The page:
In 1997, Samuel Harps was wearing sunglasses.
His future looking bright, he took them off and laid them on the table. He and an actor friend, Tony Ortiz, were at SUNY Rockland Community College showing one of Harps’ plays when a gentleman approached them, “I would like to donate to your organization, what is its name?” he asked. Harps quickly looked around, saw the shades on the surface and said, “The name of our company is Shades. Ortiz said “yes…yes…Shades, we are a Multi-Cultural organization.”
Shades Repertory Theater, where Harps is the artistic Director, resides in the lower level of the Central Presbyterian Church on the corner of New Main Street and Hudson Avenue in the Village of Haverstraw, New York. With Tiffany stained glass windows and American Chestnut (now nearly extinct) ceilings, the church itself is a proud and substantial entity as you enter the village. Believed to be built around 1905, the church’s windows seem to have been purchased shortly before Louis Comfort Tiffany himself built an 84 room home in Laurelton a few miles from Oyster Bay, Long Island http://www.morsemuseum.org/louis-comfort-tiffany/laurelton-hall.
Originally from Norfolk, Virginia, Harps attended Junior High School in Germany. “I was an army brat,” he explained. “I came back to the states, to Virginia, and attended High School and College there.” Harps worked as a journalist but his passion was writing plays. In 1988 he sent a play to New York and attained a prestigious internship at New York’s New Dramatist where he studied under playwrights August Wilson and Charles Oyamo Gordon. He was later accepted into the Negro Ensemble Company’s playwright program, where he developed his play, “Don’t Explain”, which was first staged at New York’s famed Nuyorican Poet’s Café. The explosive drama on the tragic death, on stage, of trumpeter Lee Morgan at a Lower East Side club called Slugs. The play received seven ADELCO awards including best play and playwright.
Living in Manhattan for seven years, Harps had never heard of Rockland County until he fell in love. In love with a woman from Nyack whose parents still lived in the Village. “I got lost at the end of Broadway by Hook Mountain and I thought what a perfect spot and a perfect area only 40 minutes from Manhattan. He began as the drama teacher at Pomona Junior High School and worked summers at the Rockland Youth Theater. Then, he received a call came from the pastor of the Central Presbyterian Church, Elnado Moran. Moran’s dream was to have a Youth Theater at the church and asked Harp to head up his vision. And so the Haverstraw Youth Theater was born and Shades Repertory Theater fell into place at the Church as well.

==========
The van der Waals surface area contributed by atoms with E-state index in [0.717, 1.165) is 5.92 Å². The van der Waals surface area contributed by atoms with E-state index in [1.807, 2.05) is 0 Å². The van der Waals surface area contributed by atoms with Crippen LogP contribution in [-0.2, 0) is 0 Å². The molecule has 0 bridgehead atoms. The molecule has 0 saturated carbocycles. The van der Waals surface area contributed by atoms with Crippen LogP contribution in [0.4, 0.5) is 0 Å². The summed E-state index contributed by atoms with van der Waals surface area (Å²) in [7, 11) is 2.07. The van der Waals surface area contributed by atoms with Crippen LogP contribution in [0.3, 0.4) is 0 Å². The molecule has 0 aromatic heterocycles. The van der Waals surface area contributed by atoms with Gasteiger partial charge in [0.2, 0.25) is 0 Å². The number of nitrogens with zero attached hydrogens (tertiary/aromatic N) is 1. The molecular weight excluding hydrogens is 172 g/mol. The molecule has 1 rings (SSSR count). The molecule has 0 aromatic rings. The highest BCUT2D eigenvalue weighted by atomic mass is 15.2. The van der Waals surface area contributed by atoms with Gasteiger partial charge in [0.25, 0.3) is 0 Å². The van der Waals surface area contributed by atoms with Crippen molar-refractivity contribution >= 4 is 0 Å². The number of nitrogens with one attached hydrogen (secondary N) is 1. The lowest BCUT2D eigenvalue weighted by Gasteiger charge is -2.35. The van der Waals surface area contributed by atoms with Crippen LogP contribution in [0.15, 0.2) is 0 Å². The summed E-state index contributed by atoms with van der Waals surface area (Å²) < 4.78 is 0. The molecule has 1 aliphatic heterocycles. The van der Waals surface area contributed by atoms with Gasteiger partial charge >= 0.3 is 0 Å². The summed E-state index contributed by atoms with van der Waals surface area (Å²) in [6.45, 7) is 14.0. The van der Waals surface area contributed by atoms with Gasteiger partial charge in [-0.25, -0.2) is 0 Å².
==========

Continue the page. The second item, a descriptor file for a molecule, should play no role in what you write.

In 2002, Harp had two sets of sisters as his first students. One set of siblings was white and one African American. He asked them what they wanted to portray and they were very interested in subject matters that pertained to their age. “They wanted to do an improvisational play about what it would be like to have a child,” Harps recalls. “So we came upon an idea and used the WHAT IF? type drama. We still use that with the kids today.”
The Haverstraw Youth Theater is a free non-profit organization and Harps prides himself on having children from all backgrounds and all levels of talent. “There is so much pressure in the schools with theater now,” said Harps. “We take the kids who may not have made the school show cuts.”
For four years Ginsburg Development Companies, the Developer of the Harbors at Haverstraw, donated $20,000 a year to the Youth Theater. “I was kind of surprised when Martin Ginsburg started showing up at our town meetings,” Harps recalls. “But he assisted our cause before we became a non-profit.” The Youth Theater is home to many professional actors who mentor the children and there is a broad base of local alumni that assist in many aspects of production.
Shades also runs feature films in conjunction with the SOLS FILM FESTIVAL and Rivertown Films. “We really like to keep it light and homey here,” explained Harps. “We set up tables, couches, chairs and guests arrive from all over the tri-state area.” In addition, there are often artist showings and receptions in this large, open space.
“It just seemed to happen organically,” ended Harps, who seemed genuinely happy in this standout Church on a corner in Haverstraw. I guess he will still need his sunglasses around. The future is very bright at the Haverstraw Youth Theater and Shades Repertory Theater for many years to come.
- Artist Reception “The People of the Appalachian Mountains” Photography by Noel Fernandez Artist discussion wine and cheese; March 10 at 4:30pm to 7:00pm Suggested donation: $15.
- Workshop Performance “The Informer” written by Joseph P. McDonald March 12th at 8pm $6
- William Shakespeare Scenes from his best known works April 12, 13, 14 all at 8pm. Ticket Price-TBA
- Spring One Act Festival “The Pitch” by Carol Mark; “Vincent’s Visit” by Judith Weinshall; Bottled Up by Pat O’Connor Liberman and “Nothing” by Joelle Almodovar March 29, 30 and 31st at 8pm $12 in advance or $15 at the door
- “Welcome to Haverstraw Village”, a film by Samuel Harps. An intimate look at one of Rockland’s most historic and diverse communities April 20th at 8pm. Wine and Cheese reception catered by Union Restaurant and Antoine McGuires.
- Youth Theater “The Tree on Lombard Street”; April 27, 28 at 8pm Price: TBA
- Playwriting From Beginning to End 8 week course
- Writing for Screen 8 week course
Haverstraw Youth Theater and Shades Repertory Theater;
64 New Main Street; 845-675-8044